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Echinacea is an herbaceous, drought-tolerant, perennial plant of the Asteraceae family. Same family as Dandelion, Calendula, Yarrow and Sunflower.
Echinaceaangustifolia, also known as Narrowed Leaf Purple Coneflower, Cone Flower or Black Sampson, is the smallest (16-28 inches tall) of the other Echinacea species as they can grow up to 4 feet tall. The name Echinacea came from Greek echinos, meaning sea urchin or hedgehog because the daisy like flowers have spiky centers. Its disk florets are pink or purple with drooping narrow petals growing on stiff, hairy, green stems which are rising above a mound of leaves.
This plant is native to North America growing in prairies, rocky dry soil, open meadows or woodlands. Literature says that it has been used since 1600 by native Americans for a wide variety of conditions. The tribes used it to soothe stings and for insects and snakebites. A piece of fresh root was chewed to alleviate toothache, soothe sore gums, mouth and throat. It was believed that bathing the skin with the juice of echinacea roots helped heal burns and wounds. In folk medicine Echinacea was indicated in bacterial and viral infections and also used as an alternative for detoxifying the blood. Traditionally used for coughs, flu & colds, blood poisoning, hemorrhoids, abscesses, nasal infections and more.
The taste and energetics of Echinacea is bitter and pungent with cooling, drying and stimulating qualities. Echinacea has affinity to the lymphatic system, immune system, upper respiratory system, urinary tract, blood and skin. For immune system support use Echinacea combined with Astragalus, Elderberry or Rosehips. For upper respiratory tea combine with Elderflowers, Peppermint or Yarrow. For oral health concerns combine with Sage, Thyme, Ginger or Clove.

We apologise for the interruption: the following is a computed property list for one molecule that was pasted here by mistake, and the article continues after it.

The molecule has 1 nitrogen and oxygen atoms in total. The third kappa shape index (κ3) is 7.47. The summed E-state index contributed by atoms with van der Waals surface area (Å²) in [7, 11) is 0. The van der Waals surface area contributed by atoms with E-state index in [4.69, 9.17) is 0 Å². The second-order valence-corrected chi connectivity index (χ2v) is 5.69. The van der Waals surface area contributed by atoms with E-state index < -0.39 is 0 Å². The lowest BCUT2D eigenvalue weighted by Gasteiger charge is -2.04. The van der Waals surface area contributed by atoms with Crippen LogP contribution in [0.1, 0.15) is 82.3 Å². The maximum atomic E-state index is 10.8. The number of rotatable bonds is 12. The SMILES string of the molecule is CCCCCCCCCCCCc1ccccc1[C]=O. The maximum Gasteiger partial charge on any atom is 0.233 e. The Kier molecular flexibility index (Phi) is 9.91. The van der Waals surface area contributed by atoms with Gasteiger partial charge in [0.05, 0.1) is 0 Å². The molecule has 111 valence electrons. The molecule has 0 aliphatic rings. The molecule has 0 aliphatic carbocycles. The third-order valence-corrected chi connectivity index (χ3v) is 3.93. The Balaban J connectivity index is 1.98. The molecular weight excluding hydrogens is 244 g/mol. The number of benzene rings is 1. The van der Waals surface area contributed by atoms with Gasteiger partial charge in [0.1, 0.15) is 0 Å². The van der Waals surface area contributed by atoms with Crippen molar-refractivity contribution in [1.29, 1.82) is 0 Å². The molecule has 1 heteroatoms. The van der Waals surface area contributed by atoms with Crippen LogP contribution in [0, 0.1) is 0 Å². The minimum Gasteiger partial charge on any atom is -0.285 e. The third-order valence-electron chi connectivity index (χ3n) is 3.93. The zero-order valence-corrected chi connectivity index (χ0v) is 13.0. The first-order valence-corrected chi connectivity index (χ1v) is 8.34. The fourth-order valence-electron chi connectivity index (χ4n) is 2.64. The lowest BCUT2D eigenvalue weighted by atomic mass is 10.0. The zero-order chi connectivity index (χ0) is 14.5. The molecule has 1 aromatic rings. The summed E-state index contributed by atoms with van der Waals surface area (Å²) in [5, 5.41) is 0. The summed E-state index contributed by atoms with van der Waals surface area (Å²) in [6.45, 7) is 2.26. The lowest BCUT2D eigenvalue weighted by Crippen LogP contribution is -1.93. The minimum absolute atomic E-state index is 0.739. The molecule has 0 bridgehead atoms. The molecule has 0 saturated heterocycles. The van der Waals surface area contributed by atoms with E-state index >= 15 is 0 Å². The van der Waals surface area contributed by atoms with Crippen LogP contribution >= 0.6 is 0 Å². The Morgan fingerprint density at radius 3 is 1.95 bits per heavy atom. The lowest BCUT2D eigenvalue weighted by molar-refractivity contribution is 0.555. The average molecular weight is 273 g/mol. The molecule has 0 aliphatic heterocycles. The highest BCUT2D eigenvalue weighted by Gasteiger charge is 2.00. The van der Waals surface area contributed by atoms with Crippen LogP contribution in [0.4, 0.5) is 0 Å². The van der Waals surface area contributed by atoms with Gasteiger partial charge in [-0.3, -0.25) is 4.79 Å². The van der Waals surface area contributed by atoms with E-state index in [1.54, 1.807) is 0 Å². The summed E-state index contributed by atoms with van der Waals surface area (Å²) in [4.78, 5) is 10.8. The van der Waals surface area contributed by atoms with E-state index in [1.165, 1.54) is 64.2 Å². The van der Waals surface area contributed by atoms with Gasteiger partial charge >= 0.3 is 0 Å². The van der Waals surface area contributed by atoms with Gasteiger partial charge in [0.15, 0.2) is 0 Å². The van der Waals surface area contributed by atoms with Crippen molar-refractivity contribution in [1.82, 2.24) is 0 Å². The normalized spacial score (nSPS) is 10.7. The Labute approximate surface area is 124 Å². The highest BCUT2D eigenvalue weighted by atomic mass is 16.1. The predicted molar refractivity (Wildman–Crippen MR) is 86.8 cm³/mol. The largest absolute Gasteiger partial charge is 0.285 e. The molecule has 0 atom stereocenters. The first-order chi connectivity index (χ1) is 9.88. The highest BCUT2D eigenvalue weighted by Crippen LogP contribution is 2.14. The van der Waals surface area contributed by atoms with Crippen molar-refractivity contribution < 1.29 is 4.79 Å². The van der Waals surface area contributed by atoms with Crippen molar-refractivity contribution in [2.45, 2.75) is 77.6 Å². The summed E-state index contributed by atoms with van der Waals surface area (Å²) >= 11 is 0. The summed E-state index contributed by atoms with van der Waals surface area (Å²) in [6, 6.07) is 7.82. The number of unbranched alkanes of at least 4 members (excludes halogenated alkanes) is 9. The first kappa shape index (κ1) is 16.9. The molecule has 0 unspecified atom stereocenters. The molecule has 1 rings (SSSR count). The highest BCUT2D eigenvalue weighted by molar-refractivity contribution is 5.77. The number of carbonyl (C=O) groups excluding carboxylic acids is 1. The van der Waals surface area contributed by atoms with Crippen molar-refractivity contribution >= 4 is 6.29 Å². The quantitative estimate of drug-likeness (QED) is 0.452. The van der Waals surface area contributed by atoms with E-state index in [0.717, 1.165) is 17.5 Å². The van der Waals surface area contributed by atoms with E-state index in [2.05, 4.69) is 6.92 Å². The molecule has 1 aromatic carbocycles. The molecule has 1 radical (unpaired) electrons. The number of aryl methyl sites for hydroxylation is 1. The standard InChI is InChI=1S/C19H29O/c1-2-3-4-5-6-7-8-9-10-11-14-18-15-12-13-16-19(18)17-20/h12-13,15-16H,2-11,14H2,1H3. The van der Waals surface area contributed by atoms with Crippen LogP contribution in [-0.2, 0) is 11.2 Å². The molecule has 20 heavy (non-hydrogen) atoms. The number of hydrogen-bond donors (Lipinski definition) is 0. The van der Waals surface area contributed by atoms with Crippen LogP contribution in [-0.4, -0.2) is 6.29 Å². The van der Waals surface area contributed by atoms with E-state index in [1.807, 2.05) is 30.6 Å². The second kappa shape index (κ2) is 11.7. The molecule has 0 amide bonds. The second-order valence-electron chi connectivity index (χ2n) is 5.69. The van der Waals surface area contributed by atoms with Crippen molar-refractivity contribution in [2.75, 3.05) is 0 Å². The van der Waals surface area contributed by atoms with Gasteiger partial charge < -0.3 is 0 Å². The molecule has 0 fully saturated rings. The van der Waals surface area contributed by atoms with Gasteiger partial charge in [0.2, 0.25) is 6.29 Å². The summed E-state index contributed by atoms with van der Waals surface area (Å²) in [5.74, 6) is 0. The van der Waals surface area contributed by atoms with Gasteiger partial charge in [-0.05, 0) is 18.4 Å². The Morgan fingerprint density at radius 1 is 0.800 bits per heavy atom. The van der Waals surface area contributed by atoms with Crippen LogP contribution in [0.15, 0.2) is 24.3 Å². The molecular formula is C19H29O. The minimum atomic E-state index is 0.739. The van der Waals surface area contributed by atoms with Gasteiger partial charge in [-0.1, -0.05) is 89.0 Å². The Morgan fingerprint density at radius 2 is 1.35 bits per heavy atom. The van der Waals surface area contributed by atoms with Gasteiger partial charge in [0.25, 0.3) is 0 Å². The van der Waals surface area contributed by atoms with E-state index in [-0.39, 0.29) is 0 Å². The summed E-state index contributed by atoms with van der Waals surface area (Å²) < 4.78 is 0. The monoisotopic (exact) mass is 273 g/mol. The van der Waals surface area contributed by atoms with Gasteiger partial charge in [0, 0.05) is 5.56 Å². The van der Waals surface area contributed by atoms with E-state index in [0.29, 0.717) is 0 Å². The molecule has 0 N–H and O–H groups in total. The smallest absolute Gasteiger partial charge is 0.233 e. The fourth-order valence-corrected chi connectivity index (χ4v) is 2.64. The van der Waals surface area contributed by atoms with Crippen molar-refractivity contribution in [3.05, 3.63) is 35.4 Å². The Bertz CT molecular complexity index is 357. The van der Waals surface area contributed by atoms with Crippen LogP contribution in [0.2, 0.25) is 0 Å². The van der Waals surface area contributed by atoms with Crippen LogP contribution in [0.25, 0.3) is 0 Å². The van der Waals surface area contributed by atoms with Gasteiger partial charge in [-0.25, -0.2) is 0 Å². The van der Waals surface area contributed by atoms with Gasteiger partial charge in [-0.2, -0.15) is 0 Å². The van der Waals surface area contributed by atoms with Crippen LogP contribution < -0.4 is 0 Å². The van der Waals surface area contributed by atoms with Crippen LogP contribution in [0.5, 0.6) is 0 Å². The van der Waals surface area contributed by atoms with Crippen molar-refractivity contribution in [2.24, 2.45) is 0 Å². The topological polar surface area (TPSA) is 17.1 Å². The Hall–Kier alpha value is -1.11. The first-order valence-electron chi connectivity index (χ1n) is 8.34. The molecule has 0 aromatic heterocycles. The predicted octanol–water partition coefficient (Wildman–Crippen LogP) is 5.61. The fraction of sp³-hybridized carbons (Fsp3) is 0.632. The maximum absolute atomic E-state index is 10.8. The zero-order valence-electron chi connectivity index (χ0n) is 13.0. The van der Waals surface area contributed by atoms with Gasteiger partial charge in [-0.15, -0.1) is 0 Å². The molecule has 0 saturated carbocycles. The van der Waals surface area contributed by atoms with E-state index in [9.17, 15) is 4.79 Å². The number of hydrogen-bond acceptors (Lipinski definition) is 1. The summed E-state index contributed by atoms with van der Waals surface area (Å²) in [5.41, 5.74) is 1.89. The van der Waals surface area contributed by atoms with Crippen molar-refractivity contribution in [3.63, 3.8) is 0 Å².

How to use:
1 teaspoon of Echinacea Powder to 1 cup of boiling water, steep for 15 minutes, strain and drink up to three cups a day.
The powder can be used as a poultice combined with Bentonite clay, Goldenseal, Myrrh and Marshmallow powder blended with water or oil to make a paste. Apply to the affected area, cover and let sit overnight.
It is also popular to use tincture “drops” if you decide that tea is not enough.
How to Make a Tincture:
Fill up glass jar with herb halfway.
Add vodka so that level of the liquid is at least two inches above the herb.
Place parchment paper between the lid and jar.
Seal jar tightly.
Label jar with date, percentage alcohol, herbs and method used.
Shake two times per day for one month.
Strain and store in an amber bottle.
Take 15 to 30 drops two to three times day.
Cautions & contraindications:
Anyone with an autoimmune condition should avoid immune boosting herbs like Echinacea. Persons with allergies to Asteraceae (daisy) family (such as Feverfew, Chamomile, or Calendula) should exercise caution with Echinacea, as allergic cross-reactivity to Asteraceae plants is common. Because Echinacea might increase the effects and side effects of some medications, please speak to your practitioner if Echinacea is suitable for you.
This information is for educational purposes only and is not intended to diagnose, treat or cure any disease or illness. Please consult your healthcare provider prior to the use of this product if you are pregnant, nursing, taking medications or have a medical condition. Individual results may vary.